“I understand advertising for movies like this later on in the evening but so early when young children are still awake is horrible… There should be a screen that displays a warning before something so mature and disturbing plays,” the parent said in a complaint to the Advertising Standards Authority (ASA).That person was one of seven parents unhappy with the Universal Pictures NZ television ad, which ran until the company stopped it in July after being alerted to the complaints by the ASA.
After receiving complaints from parents who claimed it terrified, horrified, and distressed their children, a television ad for the R16 movie The Black Phone that featured children with bloodied faces and a boy being locked in a basement by a masked abductor was banned. One upset viewer claimed the ad for the film, starring Ethan Hawke and airing around 7 o’clock, was “incredibly scary and disturbing.”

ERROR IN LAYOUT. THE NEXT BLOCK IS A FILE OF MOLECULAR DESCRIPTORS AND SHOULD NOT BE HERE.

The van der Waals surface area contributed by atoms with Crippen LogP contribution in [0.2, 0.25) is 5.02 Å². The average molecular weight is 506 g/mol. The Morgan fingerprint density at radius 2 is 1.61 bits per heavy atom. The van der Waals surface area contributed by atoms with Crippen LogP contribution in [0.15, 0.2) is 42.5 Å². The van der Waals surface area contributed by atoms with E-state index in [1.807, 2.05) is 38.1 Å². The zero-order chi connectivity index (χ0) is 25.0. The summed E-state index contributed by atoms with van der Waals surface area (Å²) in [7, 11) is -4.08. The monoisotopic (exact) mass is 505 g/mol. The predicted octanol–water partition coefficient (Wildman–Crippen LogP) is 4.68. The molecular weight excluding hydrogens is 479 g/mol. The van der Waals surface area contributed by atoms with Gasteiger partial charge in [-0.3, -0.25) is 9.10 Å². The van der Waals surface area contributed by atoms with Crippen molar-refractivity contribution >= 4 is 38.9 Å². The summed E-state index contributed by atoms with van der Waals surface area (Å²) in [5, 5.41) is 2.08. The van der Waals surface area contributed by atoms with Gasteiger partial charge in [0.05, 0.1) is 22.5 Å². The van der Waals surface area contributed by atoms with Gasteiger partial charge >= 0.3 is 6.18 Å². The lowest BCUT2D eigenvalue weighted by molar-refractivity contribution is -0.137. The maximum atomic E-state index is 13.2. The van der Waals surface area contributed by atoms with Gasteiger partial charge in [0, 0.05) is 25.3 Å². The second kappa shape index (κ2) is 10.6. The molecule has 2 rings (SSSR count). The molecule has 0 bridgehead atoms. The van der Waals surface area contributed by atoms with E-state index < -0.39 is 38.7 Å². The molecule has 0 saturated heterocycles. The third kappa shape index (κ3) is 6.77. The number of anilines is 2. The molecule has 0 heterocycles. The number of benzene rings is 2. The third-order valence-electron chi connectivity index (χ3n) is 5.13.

In its recently-released decision, the board said the ad contained adult content likely to cause fear and distress in some viewers and found it breached a code of practice requiring advertisers to be socially responsible.Universal said the ad reflected the context of the film – a supernatural thriller with numerous scary and suspenseful scenes. The ad was given an M rating by the Commercial Approval Bureau (CAB) and care was taken in selecting appropriate TV advertising spots.
But the complaints board did not agree images in the ad were clearly supernatural. Instead, it found the ad’ depicted “very realistic” scenes including images of children covered with blood who looked like they had been harmed and what appeared to be a corpse strung up on hooks.
M-rated ads can only be played at times or during programmes where parental guidance is recommended – after 7.30 pm or during programming aimed at a non-child audience.